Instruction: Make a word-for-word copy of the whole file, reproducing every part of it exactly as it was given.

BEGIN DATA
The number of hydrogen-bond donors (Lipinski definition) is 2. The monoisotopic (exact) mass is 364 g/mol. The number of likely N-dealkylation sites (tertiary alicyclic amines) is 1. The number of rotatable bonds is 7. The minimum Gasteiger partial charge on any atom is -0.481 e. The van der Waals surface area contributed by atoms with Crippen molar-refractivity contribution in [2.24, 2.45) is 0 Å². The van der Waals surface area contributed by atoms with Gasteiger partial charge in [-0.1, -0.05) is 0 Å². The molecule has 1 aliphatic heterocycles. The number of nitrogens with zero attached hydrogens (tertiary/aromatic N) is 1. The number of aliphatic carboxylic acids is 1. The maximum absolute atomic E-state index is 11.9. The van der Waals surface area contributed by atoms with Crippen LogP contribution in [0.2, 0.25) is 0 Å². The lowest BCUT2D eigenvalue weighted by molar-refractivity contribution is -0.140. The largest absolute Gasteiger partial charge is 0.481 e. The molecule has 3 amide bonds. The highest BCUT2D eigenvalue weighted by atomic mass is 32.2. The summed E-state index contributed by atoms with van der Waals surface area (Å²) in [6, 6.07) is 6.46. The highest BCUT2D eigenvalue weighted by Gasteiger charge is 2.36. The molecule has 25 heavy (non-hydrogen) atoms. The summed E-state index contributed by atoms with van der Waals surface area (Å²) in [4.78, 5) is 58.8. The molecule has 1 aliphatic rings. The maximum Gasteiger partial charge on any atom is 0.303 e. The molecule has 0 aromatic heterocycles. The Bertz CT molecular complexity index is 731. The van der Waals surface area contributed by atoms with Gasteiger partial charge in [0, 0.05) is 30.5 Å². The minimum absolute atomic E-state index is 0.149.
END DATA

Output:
The number of hydrogen-bond donors (Lipinski definition) is 2. The monoisotopic (exact) mass is 364 g/mol. The number of likely N-dealkylation sites (tertiary alicyclic amines) is 1. The number of rotatable bonds is 7. The minimum Gasteiger partial charge on any atom is -0.481 e. The van der Waals surface area contributed by atoms with Crippen molar-refractivity contribution in [2.24, 2.45) is 0 Å². The van der Waals surface area contributed by atoms with Gasteiger partial charge in [-0.1, -0.05) is 0 Å². The molecule has 1 aliphatic heterocycles. The number of nitrogens with zero attached hydrogens (tertiary/aromatic N) is 1. The number of aliphatic carboxylic acids is 1. The maximum absolute atomic E-state index is 11.9. The van der Waals surface area contributed by atoms with Crippen LogP contribution in [0.2, 0.25) is 0 Å². The lowest BCUT2D eigenvalue weighted by molar-refractivity contribution is -0.140. The largest absolute Gasteiger partial charge is 0.481 e. The molecule has 3 amide bonds. The highest BCUT2D eigenvalue weighted by atomic mass is 32.2. The summed E-state index contributed by atoms with van der Waals surface area (Å²) in [6, 6.07) is 6.46. The highest BCUT2D eigenvalue weighted by Gasteiger charge is 2.36. The molecule has 25 heavy (non-hydrogen) atoms. The summed E-state index contributed by atoms with van der Waals surface area (Å²) in [4.78, 5) is 58.8. The molecule has 1 aliphatic rings. The maximum Gasteiger partial charge on any atom is 0.303 e. The molecule has 0 aromatic heterocycles. The Bertz CT molecular complexity index is 731. The van der Waals surface area contributed by atoms with Gasteiger partial charge in [0, 0.05) is 30.5 Å². The minimum absolute atomic E-state index is 0.149.